Jamf Blog

Culture Matters: Casper Suite for People Who Fear Going Corporate

Andrew Montgomery highlighted the cultural and technical implications of introducing the Casper Suite to a group of people that deeply embrace creativity and individual expression.

Those JAMF Nation User Conference (JNUC) attendees present for this session enjoyed a journey through Tumblr's experience of rolling out the Casper Suite at an Internet startup that deeply embraces creativity and individual expression. Andrew Montgomery highlighted the cultural and technical implications of introducing the Casper Suite to a group of people that have every right to question "corporate" answers to challenging problems.

Culture at Tumblr
Tumblr encourages its employees to be creative, teach something to their colleagues, and express their individualism. With this level of freedom at Tumblr, there were concerns that bringing in an Apple device management solution to manage the organization’s Macs would significantly hinder creativity and individualism by “controlling” everyone’s devices.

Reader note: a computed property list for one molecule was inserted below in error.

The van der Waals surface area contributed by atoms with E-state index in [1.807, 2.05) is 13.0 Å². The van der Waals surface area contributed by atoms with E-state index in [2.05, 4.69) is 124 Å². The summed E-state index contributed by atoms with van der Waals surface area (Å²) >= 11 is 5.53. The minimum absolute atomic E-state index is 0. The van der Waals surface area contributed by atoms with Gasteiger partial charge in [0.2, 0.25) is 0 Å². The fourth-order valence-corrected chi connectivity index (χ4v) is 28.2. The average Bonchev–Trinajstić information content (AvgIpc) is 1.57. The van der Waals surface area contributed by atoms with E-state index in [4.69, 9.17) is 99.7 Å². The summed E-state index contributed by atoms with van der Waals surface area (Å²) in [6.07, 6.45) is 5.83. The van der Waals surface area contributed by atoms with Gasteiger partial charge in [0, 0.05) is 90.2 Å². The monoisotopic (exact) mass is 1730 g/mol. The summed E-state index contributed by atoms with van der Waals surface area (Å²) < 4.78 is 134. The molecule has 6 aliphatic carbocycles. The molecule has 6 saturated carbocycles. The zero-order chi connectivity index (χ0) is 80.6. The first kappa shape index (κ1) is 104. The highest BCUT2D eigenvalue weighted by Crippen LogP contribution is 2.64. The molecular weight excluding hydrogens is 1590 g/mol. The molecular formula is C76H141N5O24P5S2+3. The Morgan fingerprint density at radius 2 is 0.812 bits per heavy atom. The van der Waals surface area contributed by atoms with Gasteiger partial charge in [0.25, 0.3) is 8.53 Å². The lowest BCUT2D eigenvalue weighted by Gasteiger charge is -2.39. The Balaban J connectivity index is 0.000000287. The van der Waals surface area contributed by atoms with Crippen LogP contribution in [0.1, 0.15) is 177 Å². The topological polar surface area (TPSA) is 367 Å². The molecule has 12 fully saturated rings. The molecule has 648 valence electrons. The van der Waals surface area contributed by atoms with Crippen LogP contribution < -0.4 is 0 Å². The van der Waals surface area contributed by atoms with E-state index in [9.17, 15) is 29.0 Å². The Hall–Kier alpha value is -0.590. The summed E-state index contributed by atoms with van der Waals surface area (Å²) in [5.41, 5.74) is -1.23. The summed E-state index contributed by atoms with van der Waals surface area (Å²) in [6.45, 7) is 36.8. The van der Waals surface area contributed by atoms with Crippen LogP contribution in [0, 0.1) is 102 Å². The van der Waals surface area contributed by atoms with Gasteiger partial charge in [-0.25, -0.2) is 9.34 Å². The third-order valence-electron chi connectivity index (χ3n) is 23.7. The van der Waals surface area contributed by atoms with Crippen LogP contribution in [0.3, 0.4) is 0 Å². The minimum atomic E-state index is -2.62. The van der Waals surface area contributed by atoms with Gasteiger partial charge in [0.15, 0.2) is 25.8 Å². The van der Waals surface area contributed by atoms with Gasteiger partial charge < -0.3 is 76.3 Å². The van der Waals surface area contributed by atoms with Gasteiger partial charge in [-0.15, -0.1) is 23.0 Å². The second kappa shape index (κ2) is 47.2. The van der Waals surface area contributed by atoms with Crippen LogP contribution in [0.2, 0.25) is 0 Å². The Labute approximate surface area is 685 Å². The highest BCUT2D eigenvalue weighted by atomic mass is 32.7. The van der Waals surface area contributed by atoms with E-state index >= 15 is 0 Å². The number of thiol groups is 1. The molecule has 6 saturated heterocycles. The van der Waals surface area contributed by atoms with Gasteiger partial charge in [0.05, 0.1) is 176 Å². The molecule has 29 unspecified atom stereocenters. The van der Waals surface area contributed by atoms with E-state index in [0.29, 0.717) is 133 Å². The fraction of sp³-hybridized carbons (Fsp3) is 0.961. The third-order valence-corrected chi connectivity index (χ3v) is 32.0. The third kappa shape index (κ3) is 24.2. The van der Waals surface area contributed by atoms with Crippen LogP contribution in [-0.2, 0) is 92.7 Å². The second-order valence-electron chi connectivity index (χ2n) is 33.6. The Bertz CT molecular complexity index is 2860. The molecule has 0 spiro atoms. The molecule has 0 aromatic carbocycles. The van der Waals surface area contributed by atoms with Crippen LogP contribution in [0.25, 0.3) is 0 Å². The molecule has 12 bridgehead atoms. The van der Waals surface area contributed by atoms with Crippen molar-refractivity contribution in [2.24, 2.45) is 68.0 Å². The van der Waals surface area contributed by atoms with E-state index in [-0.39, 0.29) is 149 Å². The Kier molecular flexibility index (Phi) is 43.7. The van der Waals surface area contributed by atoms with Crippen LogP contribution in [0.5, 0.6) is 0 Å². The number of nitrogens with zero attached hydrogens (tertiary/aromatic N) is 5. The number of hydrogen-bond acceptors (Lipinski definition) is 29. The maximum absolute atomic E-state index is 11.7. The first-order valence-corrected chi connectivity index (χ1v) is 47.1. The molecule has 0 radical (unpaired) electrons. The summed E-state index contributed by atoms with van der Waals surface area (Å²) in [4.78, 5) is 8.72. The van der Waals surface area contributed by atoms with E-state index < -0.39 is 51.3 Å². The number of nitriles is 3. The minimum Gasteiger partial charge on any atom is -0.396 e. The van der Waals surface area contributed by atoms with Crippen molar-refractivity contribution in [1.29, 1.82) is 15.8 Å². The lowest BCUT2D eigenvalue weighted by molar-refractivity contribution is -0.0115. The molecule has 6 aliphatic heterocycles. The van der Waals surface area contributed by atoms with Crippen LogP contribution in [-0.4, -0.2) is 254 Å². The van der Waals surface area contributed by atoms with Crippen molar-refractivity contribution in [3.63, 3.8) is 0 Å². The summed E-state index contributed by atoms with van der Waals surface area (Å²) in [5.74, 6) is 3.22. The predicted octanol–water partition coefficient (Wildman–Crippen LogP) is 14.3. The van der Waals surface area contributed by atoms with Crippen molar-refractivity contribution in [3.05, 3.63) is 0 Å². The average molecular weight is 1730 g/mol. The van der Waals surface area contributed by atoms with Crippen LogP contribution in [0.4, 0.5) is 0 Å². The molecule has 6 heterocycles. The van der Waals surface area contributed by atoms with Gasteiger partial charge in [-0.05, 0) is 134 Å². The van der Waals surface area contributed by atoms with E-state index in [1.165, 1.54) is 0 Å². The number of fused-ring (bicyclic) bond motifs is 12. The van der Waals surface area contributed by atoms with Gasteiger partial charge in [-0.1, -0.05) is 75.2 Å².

This was the challenge for the IT staff that wanted to bring in the Casper Suite. They had to take care of the normal IT tasks such as inventory, deployment, and security, all without hindering the culture. 

People-centric technology
As Montgomery described it, Tumblr does not have “users” they have “colleagues". Their IT staff’s default position is to trust their staff and share the departments goals and visions to “build trust, especially between teams.” 

Breaking perceived management notions
With the assumption that IT was slowly but surely take away the responsibilities and capabilities, employees felt that they may be losing control over their destiny at work. IT was playing too large of a part to let them do their job. 

To break this old adage, Tumblr’s IT staff realized they needed to listen to employee's concerns, tell a new story, and change their vocabulary. “When we stopped using and focusing on the word ‘management', we stopped focusing on the task of management,” said Montgomery. 

He also said that a key to buy-in from managers and employees was being transparent with them. “We told them what they’ll be able to do, things we’ll be able to do, and things we won’t be able to do."

Once the entire company was onboard, their IT staff was able to rollout their entire fleet of Mac computers in three weeks. 

Being more than just IT 
"It’s time tor IT to admit that they have a substantial impact on the culture of an organization” said Montgomery. He encouraged the audience to give their employees the opportunity to express themselves and take more of an ownership over their device. He says you’ll be amazed by the results.  

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